Evidently it has been the strategy of President Obama to keep out of the budget fight in order to appear like he’s above the fray, stepping in only to settle down the unruly children. At the same time, the President refused to present any realistic plan to address the Federal debt, wanting the Republicans to make the first move. The only problem is that what was calculated to appear as maturity instead came across as indifference. It didn’t look like leadership.
I’m not a big believer in electoral mandates. The new members of the House, primarily Republicans, felt like they came in with a mandate to shrink the Federal government. One problem is that the key issues for voters are not always the key issues for those they elect. Voting is often about what effects us on a personal level. People may talk about the debt and the deficit (and mix the two up) but they care most about money in their pockets.
The fact is that candidates run on a number of issues, any one of which may be the key issue for an individual constituent. Deciding what the election means always says more about the candidate than about his or her supporters.
The other problem with the electoral mandate with regards to government spending is that, in general, the American voter is relatively ignorant about what the government spends money on. Polls regularly expose this ignorance with regards to the amount of money spent on foreign aid. Responders often believe that 25% of the federal budget goes to aid foreign countries. Even those who guess 10% are way off as the real number is approximately 1%. Eliminating that from the budget would have little to no effect on the real problems. Most Americans don’t know what budget reform will really mean and I wonder how rabid their support would be if they did.
That said, budget reform needs to take place at some point and they answer will have to include a combination of reduced spending and increased revenue (taxes). The agreement on the 2011 budget did not include any tax increases, which shows that none of the politicians are actually serious about the debt. The Republicans will trot out the old reliable myth that cutting government spending will lead to job creation. Ignoring that some of the cuts will directly lead to the loss of government jobs, the current record corporate profits aren’t exactly stimulating job growth. Corporate American is taking advantage of the results of the global economic crisis; people are afraid to lose their jobs and are willing to do what they have to to keep their jobs. Corporations have found that they can do the same or more with less and make higher profits. What incentive do they have to add staff?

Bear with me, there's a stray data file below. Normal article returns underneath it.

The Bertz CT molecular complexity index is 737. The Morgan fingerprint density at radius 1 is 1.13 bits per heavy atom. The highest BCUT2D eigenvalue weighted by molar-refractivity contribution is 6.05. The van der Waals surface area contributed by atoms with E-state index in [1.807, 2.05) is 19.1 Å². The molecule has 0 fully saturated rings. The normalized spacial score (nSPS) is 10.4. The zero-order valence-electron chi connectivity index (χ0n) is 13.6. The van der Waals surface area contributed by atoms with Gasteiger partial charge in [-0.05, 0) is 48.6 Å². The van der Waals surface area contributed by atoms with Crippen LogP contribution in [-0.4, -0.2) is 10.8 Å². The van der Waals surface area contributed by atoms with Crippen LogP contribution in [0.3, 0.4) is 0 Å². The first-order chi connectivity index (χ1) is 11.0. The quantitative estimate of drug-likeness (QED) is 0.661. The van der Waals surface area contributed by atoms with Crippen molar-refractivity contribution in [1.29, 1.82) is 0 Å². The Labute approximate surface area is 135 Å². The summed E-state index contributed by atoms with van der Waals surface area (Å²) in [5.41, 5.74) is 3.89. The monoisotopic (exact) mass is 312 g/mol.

It’s safe to say that the Dems played this round all wrong, from not settling the budget business last year to the 2012 budget proposed by the President earlier this year to not moving fast enough to identify their own cuts until brow-beaten to do so by the motivated Republicans. Now the Dems will proclaim victory by agreeing to a worse deal than the one that was initially proposed by the Republicans and was rejected. No doubt the Dems moved for the only reason that politicians ever move; in order to get re-elected. This cynical strategy assumes that the voting public really cares about government spending. I have my doubts. Most people I know care about earning enough money to pay their bills. The debt and the deficit are difficult concepts to understand and they don’t have the luxury to devote more time to understanding it. They outsource their understanding to the disingenuous politician class assuming that the politicians care about the same things that they do.
Tonight, President Obama will finally lay out a plan which is expected to be based on the recommendations of the President’s bipartisan commission, the same recommendations which he ignored when they were presented at the end of last year. Welcome to the fight, Mr. President. In the meantime, the budget debate is being fought entirely on the Republicans’ turf. In the end, the budget agreement will be somewhere between the centrist recommendations of the commission and the conservative recommendations of the Republicans, which will again be a victory for the Republicans. And what will the President get for all his dithering? We’ll know in November 2012 when the President either gets rewarded or punished for the state of the economy at that time. If it were me, I’d rather have succeeded or failed on my own terms.